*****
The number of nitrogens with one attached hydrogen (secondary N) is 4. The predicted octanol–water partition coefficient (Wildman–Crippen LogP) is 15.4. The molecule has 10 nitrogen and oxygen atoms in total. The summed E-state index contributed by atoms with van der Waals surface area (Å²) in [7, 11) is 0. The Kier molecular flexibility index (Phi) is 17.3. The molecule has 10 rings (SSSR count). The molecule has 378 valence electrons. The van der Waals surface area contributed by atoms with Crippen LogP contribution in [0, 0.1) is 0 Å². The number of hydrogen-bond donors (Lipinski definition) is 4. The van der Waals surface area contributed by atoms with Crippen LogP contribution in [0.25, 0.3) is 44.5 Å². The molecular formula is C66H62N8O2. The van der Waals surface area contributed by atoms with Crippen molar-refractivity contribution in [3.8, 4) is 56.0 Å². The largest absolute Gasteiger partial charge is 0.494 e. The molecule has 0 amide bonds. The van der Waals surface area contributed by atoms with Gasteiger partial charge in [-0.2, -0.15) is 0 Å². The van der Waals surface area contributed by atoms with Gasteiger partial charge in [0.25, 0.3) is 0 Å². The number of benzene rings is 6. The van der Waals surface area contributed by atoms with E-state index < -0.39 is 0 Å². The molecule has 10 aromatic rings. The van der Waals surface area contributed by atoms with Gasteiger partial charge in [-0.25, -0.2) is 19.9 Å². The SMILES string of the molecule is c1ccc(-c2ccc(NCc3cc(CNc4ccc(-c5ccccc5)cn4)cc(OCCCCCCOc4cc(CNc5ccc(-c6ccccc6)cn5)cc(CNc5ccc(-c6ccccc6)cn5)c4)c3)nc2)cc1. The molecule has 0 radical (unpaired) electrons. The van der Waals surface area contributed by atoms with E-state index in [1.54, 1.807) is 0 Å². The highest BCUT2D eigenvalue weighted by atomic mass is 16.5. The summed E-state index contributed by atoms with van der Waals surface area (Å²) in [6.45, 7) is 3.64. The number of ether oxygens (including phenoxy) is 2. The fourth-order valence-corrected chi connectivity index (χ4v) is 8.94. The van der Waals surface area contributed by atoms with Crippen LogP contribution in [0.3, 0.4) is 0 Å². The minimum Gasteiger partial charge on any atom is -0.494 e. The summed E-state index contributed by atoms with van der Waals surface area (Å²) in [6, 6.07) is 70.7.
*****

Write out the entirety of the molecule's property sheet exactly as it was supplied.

The number of nitrogens with one attached hydrogen (secondary N) is 4. The predicted octanol–water partition coefficient (Wildman–Crippen LogP) is 15.4. The molecule has 10 nitrogen and oxygen atoms in total. The summed E-state index contributed by atoms with van der Waals surface area (Å²) in [7, 11) is 0. The Kier molecular flexibility index (Phi) is 17.3. The molecule has 10 rings (SSSR count). The molecule has 378 valence electrons. The van der Waals surface area contributed by atoms with Crippen LogP contribution in [0, 0.1) is 0 Å². The number of hydrogen-bond donors (Lipinski definition) is 4. The van der Waals surface area contributed by atoms with Crippen LogP contribution in [0.25, 0.3) is 44.5 Å². The molecular formula is C66H62N8O2. The van der Waals surface area contributed by atoms with Crippen molar-refractivity contribution in [3.8, 4) is 56.0 Å². The largest absolute Gasteiger partial charge is 0.494 e. The molecule has 0 amide bonds. The van der Waals surface area contributed by atoms with Gasteiger partial charge in [-0.2, -0.15) is 0 Å². The van der Waals surface area contributed by atoms with Gasteiger partial charge in [0.25, 0.3) is 0 Å². The number of benzene rings is 6. The van der Waals surface area contributed by atoms with E-state index < -0.39 is 0 Å². The molecule has 10 aromatic rings. The van der Waals surface area contributed by atoms with Gasteiger partial charge in [-0.25, -0.2) is 19.9 Å². The SMILES string of the molecule is c1ccc(-c2ccc(NCc3cc(CNc4ccc(-c5ccccc5)cn4)cc(OCCCCCCOc4cc(CNc5ccc(-c6ccccc6)cn5)cc(CNc5ccc(-c6ccccc6)cn5)c4)c3)nc2)cc1. The molecule has 0 radical (unpaired) electrons. The van der Waals surface area contributed by atoms with E-state index in [1.54, 1.807) is 0 Å². The highest BCUT2D eigenvalue weighted by atomic mass is 16.5. The summed E-state index contributed by atoms with van der Waals surface area (Å²) in [6.45, 7) is 3.64. The number of ether oxygens (including phenoxy) is 2. The fourth-order valence-corrected chi connectivity index (χ4v) is 8.94. The van der Waals surface area contributed by atoms with Crippen LogP contribution in [0.3, 0.4) is 0 Å². The minimum Gasteiger partial charge on any atom is -0.494 e. The summed E-state index contributed by atoms with van der Waals surface area (Å²) in [6, 6.07) is 70.7.